Hedy Lamarr fled Nazi-occupied Austria and invented cell phone technology in the 1940s?? Sort of, yes!
As with many amazing things I discover, I heard this story on PRX Remix and couldn’t stop thinking about it all night.
The story in short: Thought to be the most beautiful woman in the world, acclaimed Hollywood actress and brilliant inventor Lamarr was first the wife of Fritz Mandl, an arms manufacturer and socialite in Vienna. Mandl lived a life of greed, wheeling and dealing weapons and entertaining bigwigs like Mussolini and Hitler despite his Jewish heritage.
Lamarr escaped from this life, eventually making it to California, where she began to show clear patriotism, enraged by Nazi violence against innocent children and perhaps spurred by a desire to make up for her ex-husband’s disregard for humanity. Consumed by the idea of new communication methods between U.S. naval ships and their torpedoes, she devised a method of frequency switching that was undetectable by enemy ships.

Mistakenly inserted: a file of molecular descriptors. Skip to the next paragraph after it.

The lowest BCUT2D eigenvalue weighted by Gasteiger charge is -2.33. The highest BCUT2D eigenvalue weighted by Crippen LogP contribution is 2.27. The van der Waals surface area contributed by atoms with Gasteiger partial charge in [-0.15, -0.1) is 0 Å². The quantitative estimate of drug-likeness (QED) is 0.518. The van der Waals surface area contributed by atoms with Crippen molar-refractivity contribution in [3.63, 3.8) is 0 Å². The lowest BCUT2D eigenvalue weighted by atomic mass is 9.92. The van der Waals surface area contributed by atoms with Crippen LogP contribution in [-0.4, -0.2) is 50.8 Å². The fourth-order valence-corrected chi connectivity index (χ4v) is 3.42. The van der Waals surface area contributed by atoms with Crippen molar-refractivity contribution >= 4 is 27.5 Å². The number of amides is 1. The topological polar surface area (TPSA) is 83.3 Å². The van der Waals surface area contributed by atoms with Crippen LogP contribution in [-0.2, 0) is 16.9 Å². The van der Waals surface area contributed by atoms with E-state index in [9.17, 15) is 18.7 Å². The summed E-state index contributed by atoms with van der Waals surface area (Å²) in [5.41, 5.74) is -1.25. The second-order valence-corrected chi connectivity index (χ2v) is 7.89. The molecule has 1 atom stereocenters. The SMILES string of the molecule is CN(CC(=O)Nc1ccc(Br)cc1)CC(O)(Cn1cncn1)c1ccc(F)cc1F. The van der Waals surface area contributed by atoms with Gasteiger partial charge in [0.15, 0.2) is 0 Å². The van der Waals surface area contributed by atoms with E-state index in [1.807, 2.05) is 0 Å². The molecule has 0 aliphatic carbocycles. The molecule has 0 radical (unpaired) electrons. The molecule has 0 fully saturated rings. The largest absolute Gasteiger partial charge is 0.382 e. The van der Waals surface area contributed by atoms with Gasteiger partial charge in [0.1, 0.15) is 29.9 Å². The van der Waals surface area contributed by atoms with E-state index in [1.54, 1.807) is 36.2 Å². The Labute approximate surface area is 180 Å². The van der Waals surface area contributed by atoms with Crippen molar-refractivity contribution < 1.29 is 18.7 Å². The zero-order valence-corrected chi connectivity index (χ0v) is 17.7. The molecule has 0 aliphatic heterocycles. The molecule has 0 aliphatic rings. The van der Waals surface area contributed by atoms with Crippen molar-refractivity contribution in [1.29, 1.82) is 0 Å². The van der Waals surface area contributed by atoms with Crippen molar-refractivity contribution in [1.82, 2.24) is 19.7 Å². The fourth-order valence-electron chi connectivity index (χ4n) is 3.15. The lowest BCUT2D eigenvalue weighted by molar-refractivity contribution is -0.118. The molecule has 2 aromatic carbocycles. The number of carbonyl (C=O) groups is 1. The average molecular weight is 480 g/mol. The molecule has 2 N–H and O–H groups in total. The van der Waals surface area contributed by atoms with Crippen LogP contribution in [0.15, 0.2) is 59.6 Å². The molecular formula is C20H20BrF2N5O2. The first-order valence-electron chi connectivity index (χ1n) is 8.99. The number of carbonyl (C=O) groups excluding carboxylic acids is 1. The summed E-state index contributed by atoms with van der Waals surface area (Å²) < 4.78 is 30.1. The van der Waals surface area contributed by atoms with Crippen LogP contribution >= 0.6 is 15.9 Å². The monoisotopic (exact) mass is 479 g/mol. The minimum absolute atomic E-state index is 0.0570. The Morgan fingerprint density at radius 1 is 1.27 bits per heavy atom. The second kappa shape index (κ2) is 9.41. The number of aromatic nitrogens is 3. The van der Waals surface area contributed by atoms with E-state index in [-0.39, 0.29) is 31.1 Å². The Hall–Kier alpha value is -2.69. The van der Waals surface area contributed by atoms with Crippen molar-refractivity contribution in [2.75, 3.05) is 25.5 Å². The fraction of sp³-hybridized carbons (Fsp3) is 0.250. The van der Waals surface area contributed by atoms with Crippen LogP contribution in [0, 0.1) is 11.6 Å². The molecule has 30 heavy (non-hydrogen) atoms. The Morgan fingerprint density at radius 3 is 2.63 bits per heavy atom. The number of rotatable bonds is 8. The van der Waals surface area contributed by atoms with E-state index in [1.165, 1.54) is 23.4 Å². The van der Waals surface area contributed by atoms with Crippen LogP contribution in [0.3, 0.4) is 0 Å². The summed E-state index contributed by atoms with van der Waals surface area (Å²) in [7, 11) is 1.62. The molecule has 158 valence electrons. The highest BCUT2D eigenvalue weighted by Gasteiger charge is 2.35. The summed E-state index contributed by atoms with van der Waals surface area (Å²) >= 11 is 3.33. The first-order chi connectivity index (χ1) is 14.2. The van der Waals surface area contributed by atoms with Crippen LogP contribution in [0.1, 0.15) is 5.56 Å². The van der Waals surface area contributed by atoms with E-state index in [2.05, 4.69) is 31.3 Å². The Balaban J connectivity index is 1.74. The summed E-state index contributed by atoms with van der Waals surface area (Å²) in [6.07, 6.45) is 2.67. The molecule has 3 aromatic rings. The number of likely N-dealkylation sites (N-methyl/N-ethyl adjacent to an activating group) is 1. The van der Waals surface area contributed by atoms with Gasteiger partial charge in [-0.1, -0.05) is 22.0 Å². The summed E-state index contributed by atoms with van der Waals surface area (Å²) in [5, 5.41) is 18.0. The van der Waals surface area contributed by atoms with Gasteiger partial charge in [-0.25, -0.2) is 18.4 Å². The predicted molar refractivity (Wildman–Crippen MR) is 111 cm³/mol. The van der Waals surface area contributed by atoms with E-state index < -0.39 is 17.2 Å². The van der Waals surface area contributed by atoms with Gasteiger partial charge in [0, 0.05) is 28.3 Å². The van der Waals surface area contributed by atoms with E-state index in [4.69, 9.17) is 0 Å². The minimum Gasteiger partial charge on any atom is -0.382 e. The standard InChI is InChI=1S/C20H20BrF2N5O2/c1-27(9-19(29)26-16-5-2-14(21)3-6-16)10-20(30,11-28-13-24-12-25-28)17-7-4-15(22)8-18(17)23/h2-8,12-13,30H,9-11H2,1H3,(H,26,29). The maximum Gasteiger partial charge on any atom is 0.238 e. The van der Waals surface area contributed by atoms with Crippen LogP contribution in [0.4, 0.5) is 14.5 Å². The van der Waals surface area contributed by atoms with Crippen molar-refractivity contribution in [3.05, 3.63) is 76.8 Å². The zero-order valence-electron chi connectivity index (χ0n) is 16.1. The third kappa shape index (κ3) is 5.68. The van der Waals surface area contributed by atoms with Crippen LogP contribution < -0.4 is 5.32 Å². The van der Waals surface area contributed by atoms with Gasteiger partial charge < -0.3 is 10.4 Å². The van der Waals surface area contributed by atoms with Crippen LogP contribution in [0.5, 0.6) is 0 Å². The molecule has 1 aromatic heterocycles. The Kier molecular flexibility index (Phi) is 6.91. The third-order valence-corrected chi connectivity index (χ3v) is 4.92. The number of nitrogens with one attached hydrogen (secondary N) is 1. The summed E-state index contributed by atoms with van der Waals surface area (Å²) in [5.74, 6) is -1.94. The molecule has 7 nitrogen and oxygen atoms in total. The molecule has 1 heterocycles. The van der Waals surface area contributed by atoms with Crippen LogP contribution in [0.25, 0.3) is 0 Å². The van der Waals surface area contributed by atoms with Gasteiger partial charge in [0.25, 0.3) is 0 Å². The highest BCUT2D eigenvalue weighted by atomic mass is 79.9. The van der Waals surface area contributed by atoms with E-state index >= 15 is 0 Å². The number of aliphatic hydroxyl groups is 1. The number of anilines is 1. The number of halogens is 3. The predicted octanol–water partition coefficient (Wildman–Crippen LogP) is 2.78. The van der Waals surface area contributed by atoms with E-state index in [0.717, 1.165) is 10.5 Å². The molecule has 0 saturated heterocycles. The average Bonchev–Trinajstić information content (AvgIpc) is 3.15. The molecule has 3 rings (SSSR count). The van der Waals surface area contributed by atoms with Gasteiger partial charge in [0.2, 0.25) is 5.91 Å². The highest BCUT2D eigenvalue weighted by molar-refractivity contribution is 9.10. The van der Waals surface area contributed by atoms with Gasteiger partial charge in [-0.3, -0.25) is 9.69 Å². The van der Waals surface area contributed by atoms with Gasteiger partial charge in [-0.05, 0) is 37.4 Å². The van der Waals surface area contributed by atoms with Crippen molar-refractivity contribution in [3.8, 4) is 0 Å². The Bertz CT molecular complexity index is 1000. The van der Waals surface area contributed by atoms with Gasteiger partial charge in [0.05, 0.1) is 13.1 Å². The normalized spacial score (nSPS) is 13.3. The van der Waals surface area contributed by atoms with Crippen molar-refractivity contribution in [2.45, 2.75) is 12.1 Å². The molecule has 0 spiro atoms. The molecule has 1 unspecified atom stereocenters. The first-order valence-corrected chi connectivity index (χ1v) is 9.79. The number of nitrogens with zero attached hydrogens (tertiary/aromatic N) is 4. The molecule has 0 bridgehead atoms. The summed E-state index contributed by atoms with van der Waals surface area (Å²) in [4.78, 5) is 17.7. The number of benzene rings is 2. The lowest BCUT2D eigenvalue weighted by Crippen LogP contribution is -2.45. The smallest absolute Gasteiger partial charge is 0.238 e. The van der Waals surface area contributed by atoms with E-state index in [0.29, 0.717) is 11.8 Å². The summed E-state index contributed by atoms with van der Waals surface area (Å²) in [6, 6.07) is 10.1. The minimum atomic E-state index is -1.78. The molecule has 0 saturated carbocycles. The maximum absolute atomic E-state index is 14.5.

When she finally partnered with composer George Antheil (who used a similar technology to synch 9 player pianos for live performance), Lamarr was able to put her thoughts into action. Together, they patented frequency-switching, a technology that was WAY ahead of its time.
In fact, it wasn’t until the 1960s that modern military equipment could harness this technology, and the U.S. Military made good use of it. Was this the culmination of Hedy Lamarr’s brainchild? You didn’t forget about the cell phone, did you?
The technology described in the patent filed by Lamarr and Antheil in the 1940s forms the basis of CDMA (Code Division Multiple Access), the technology on which modern day cell phones were developed. Sure, some will tell you it was the Russians who first harnessed this phenomenon… but me? I’m proud of the heart and accomplishments of my Jewish American sister.